No double top plate. My situation is this is a room extension add-on and my roof slope runs out at the proposed header that replaces 10ft of exterior wall. Old house, low ceilings, low roof pitch. I am limited to a flat roof for the addition and local codes require the addition to be free standing unattached, so I need a header on both sides of the opening. The customer wants a smooth interior ceiling without a header protruding in the middle of the room.

Last edited by makeover guy; 09-01-2006 at 12:10 PM.
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Old 09-01-2006, 06:10 PM   #6
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Re: Combination Wood/steel Header


Quote:
Originally Posted by makeover guy
all good...thanks guys

No snow load required, single story house. I'll check that link.

No double top plate. My situation is this is a room extension add-on and my roof slope runs out at the proposed header that replaces 10ft of exterior wall. Old house, low ceilings, low roof pitch. I am limited to a flat roof for the addition and local codes require the addition to be free standing unattached, so I need a header on both sides of the opening. The customer wants a smooth interior ceiling without a header protruding in the middle of the room.
The only thing you can do as you know is find something that small that will work. Have it engineered. Homeowners can't always get what they want. If you can't find something that's 3-1/2" x 3-1/2" that will work, you have no choice but to have a dropped beam in their.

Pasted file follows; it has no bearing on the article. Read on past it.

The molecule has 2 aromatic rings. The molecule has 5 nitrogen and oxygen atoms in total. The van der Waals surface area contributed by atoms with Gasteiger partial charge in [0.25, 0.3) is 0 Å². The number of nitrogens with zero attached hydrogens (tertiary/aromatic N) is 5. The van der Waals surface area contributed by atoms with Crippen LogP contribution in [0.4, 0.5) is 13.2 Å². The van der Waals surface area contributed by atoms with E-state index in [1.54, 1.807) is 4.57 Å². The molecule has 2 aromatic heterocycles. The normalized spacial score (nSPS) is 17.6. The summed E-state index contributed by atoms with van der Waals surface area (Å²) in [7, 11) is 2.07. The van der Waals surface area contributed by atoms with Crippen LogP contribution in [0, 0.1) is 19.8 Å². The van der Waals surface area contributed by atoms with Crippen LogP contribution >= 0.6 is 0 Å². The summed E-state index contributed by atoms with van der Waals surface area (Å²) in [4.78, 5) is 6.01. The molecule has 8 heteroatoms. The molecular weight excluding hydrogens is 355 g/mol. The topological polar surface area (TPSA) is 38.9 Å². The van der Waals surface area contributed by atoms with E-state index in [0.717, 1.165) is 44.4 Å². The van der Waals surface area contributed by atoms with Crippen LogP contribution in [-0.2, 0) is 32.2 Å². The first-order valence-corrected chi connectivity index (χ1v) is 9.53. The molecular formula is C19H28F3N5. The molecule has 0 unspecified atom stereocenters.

If you can't get something that small to work and they definitely want the bottom of the beam flush, can you cut the rafters back 3-1/2" and put a flush beam that's bigger to accommodate the load and then hang the rafters on joist hangers? I' do this all the time.
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Last edited by Joe Carola; 09-01-2006 at 06:18 PM.
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Old 09-01-2006, 07:10 PM   #7
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Re: Combination Wood/steel Header


As usual, - - great stuff, Joe.

The only other thing I can think of to gain any 'overhead bearing' is, - - cutting back the rafters into a header sitting on top of 'interior pilasters' at each end of the opening??

Hey, - - I'm trying . . .
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Old 09-01-2006, 07:21 PM   #8
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Re: Combination Wood/steel Header


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Originally Posted by Tom R
As usual, - - great stuff, Joe.

The only other thing I can think of to gain any 'overhead bearing' is, - - cutting back the rafters into a header sitting on top of 'interior pilasters' at each end of the opening??

Hey, - - I'm trying . . .
Tom,

I here ya. If people want what they want and there's a way, I will go all out to figure a way if it will work and a beam can be sized. Doing what I described above will work with temp walls and messy plaster, hangers, but in the end result they'll get what they wanted. At a price or course.
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Old 09-01-2006, 11:23 PM   #9
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Re: Combination Wood/steel Header


I don't know the specifics of your room or how the trusses are designed but could you slip a beam of adaquate size inside the trusses between the top and bottom cords{basically cantilevering the last couple feet}. Its a bit unorthodox but can work given the right circumstances.{may have to open part of a gable end up to get the beam in}
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Old 09-02-2006, 08:50 AM   #10
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Re: Combination Wood/steel Header


I have used I-Beams several times in challenging situations...and the loads on a say, 4 inch standard 4 lb beam will carry a pretty hefty load...just food for thought. I think Joe nailed this one down tight.